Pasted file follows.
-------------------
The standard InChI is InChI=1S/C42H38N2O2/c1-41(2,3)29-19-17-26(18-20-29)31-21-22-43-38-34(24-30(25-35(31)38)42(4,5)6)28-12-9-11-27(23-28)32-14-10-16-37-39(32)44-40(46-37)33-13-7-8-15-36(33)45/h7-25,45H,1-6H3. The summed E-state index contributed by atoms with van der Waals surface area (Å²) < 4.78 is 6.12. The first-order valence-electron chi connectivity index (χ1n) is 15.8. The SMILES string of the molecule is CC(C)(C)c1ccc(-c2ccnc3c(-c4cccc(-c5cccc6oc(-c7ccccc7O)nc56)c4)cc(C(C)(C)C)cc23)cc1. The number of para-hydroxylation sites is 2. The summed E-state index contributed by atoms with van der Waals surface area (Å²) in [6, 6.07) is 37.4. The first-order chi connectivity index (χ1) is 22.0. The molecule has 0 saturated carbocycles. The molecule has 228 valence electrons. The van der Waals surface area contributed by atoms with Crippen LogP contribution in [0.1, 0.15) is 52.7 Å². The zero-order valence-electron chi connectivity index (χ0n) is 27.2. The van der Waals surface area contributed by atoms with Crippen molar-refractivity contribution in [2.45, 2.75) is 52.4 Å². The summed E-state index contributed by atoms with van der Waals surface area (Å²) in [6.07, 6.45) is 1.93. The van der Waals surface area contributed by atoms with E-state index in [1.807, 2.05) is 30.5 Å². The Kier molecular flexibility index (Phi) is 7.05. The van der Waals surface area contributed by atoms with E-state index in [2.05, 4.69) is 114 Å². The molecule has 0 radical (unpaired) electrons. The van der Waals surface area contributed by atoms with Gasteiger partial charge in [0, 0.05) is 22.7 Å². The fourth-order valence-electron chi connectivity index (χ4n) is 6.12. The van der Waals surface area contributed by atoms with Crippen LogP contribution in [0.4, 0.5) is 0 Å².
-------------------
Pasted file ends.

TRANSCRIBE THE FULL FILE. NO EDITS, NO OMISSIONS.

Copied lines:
The standard InChI is InChI=1S/C42H38N2O2/c1-41(2,3)29-19-17-26(18-20-29)31-21-22-43-38-34(24-30(25-35(31)38)42(4,5)6)28-12-9-11-27(23-28)32-14-10-16-37-39(32)44-40(46-37)33-13-7-8-15-36(33)45/h7-25,45H,1-6H3. The summed E-state index contributed by atoms with van der Waals surface area (Å²) < 4.78 is 6.12. The first-order valence-electron chi connectivity index (χ1n) is 15.8. The SMILES string of the molecule is CC(C)(C)c1ccc(-c2ccnc3c(-c4cccc(-c5cccc6oc(-c7ccccc7O)nc56)c4)cc(C(C)(C)C)cc23)cc1. The number of para-hydroxylation sites is 2. The summed E-state index contributed by atoms with van der Waals surface area (Å²) in [6, 6.07) is 37.4. The first-order chi connectivity index (χ1) is 22.0. The molecule has 0 saturated carbocycles. The molecule has 228 valence electrons. The van der Waals surface area contributed by atoms with Crippen LogP contribution in [0.1, 0.15) is 52.7 Å². The zero-order valence-electron chi connectivity index (χ0n) is 27.2. The van der Waals surface area contributed by atoms with Crippen molar-refractivity contribution in [2.45, 2.75) is 52.4 Å². The summed E-state index contributed by atoms with van der Waals surface area (Å²) in [6.07, 6.45) is 1.93. The van der Waals surface area contributed by atoms with E-state index in [1.807, 2.05) is 30.5 Å². The Kier molecular flexibility index (Phi) is 7.05. The van der Waals surface area contributed by atoms with E-state index in [2.05, 4.69) is 114 Å². The molecule has 0 radical (unpaired) electrons. The van der Waals surface area contributed by atoms with Gasteiger partial charge in [0, 0.05) is 22.7 Å². The fourth-order valence-electron chi connectivity index (χ4n) is 6.12. The van der Waals surface area contributed by atoms with Crippen LogP contribution in [0.4, 0.5) is 0 Å².